What I claim is:

1. The method of applying a fragile metal foil closure to the glass finish of a container which comprises plastically pressing a portion of the closure into close conformity with the container finish interiorly thereof, and simultaneously, plastically and resiliently rolling the skirt of the closure downwardly and inwardly into close conformity with the exterior glass finish of the container, whereby the closure is resiliently held in contact with the container finish interiorly thereof and the closure skirt is progressively rolled downwardly and inwardly into close conformity with the exterior finish of the container.

2. The method of applying a closure to a container having a glass finish adaptedto support a closure having a central depressed portion extending into said container and a coextensive grooved flange and depending skirt adapted to embrace the glass finish of the container, which comprises resiliently and plastically pressing the central depressed portion of the closure into close conformitywith the glass finish interiorly thereof, simultaneously applying a substantially nor-- formity with the bead interiorly of the container opening, simultaneously applying a substantially normal plastic pressure directly upon the coextensive grooved flange, and plastically rolling the depending skirt downwardly and inwardly into close conformity with the bead and the container below the bead exteriorly of said opening.

4. The method of securing a fragile, metallic foil closure to the glass finish of a container which comprises exerting a resilient and plastic pressure interiorly the glass finish to support the same and compress a portion of a closure supported thereon into close conformity with the glass finish interiorly thereof, simultaneously applying a substantially normal plastic pressure directly upon the top surface of the closure to press the same into close conformity with the glass finish thereof, and resiliently rolling a skirt portion of said closure progressively downwardly and inwardly into close conformity with the glass finish exteriorly thereof.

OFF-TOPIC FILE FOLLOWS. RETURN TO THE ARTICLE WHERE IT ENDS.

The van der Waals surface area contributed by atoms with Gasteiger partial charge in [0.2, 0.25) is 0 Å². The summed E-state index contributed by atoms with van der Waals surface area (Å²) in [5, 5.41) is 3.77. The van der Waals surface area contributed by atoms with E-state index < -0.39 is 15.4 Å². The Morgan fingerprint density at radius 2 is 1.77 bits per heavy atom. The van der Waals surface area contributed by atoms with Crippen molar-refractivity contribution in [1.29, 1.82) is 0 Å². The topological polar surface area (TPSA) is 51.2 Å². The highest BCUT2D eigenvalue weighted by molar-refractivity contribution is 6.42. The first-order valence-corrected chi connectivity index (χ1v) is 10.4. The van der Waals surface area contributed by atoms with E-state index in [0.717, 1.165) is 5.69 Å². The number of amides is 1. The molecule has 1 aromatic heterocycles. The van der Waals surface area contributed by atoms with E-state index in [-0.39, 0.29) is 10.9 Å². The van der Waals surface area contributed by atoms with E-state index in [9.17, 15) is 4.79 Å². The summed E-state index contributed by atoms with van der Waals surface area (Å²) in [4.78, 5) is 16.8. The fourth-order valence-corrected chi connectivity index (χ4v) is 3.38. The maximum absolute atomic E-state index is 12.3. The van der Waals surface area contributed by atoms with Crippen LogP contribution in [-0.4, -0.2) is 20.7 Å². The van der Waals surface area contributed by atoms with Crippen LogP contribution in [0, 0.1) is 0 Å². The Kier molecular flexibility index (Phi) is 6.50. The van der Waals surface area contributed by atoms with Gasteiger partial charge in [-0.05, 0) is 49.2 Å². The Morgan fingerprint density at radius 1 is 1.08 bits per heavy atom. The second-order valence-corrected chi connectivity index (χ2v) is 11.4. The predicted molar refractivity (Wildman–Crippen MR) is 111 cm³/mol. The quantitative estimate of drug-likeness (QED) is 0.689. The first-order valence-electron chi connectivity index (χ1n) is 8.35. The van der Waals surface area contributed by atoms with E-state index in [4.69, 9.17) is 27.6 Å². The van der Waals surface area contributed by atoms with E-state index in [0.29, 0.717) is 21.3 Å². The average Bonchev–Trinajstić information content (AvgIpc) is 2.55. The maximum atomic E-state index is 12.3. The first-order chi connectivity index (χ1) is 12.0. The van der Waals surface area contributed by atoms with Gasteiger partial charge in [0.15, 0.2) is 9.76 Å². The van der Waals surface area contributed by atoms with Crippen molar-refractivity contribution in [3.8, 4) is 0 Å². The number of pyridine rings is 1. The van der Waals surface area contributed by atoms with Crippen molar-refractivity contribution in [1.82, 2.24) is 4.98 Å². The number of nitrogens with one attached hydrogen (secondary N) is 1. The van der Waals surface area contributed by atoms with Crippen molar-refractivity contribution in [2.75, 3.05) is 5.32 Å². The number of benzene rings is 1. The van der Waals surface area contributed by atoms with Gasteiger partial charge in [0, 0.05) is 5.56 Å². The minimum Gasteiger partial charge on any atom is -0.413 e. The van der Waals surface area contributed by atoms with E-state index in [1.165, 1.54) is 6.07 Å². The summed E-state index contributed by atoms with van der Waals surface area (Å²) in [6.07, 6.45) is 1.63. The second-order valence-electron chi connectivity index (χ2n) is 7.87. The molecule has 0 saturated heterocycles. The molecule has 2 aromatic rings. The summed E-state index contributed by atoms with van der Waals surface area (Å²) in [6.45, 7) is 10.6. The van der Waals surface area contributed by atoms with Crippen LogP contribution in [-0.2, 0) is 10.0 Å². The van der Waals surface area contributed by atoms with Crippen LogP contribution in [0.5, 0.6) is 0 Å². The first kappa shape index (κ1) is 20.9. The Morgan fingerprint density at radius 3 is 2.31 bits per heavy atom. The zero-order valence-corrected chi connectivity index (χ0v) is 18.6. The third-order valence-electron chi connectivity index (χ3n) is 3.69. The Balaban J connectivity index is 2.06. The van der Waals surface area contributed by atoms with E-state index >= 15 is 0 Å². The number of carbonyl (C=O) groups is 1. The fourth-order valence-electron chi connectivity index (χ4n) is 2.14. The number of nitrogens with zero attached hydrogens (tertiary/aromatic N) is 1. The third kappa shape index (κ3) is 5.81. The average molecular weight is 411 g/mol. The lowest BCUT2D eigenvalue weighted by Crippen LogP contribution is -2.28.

5. In a closure-applying mechanism, a sealing head adapted to be reciprocated toward and away from a container having a closure loosely applied to its open end, plastic means within said sealing head for simultaneously engaging said closure adjacent a top and side surface thereof, said plastic means being adapted to relatively immovably engage and apply a direct and substantially normal pressure upon the top surface of the closure to compress the same into close conformity with the container opening, and means incorporated in said sealing head and adapted to engage the plastic means to plastically roll the side surface of the closure into close conformity with the container below said top surface.

6. A closure-applying mechanism comprising a reciprocally mounted sealing head adapted to move toward or away from a container in the process of applying a closure to the glass finish of an opening in said container, resilient means for reciprocating said sealing head, a plastic pressure-applying disc within said sealing head, and means associated with said sealing head adapted to exert a substantially normal pressure upon the plastic disc to relatively immovably engage and compress the closure into close conformity with the top surface of the container. glass finish, and means incorporated in said sealing head for simultaneously deforming a peripheral edge of the plastic disc to roll a portion of the closure into close conformity with the container below said glass finish.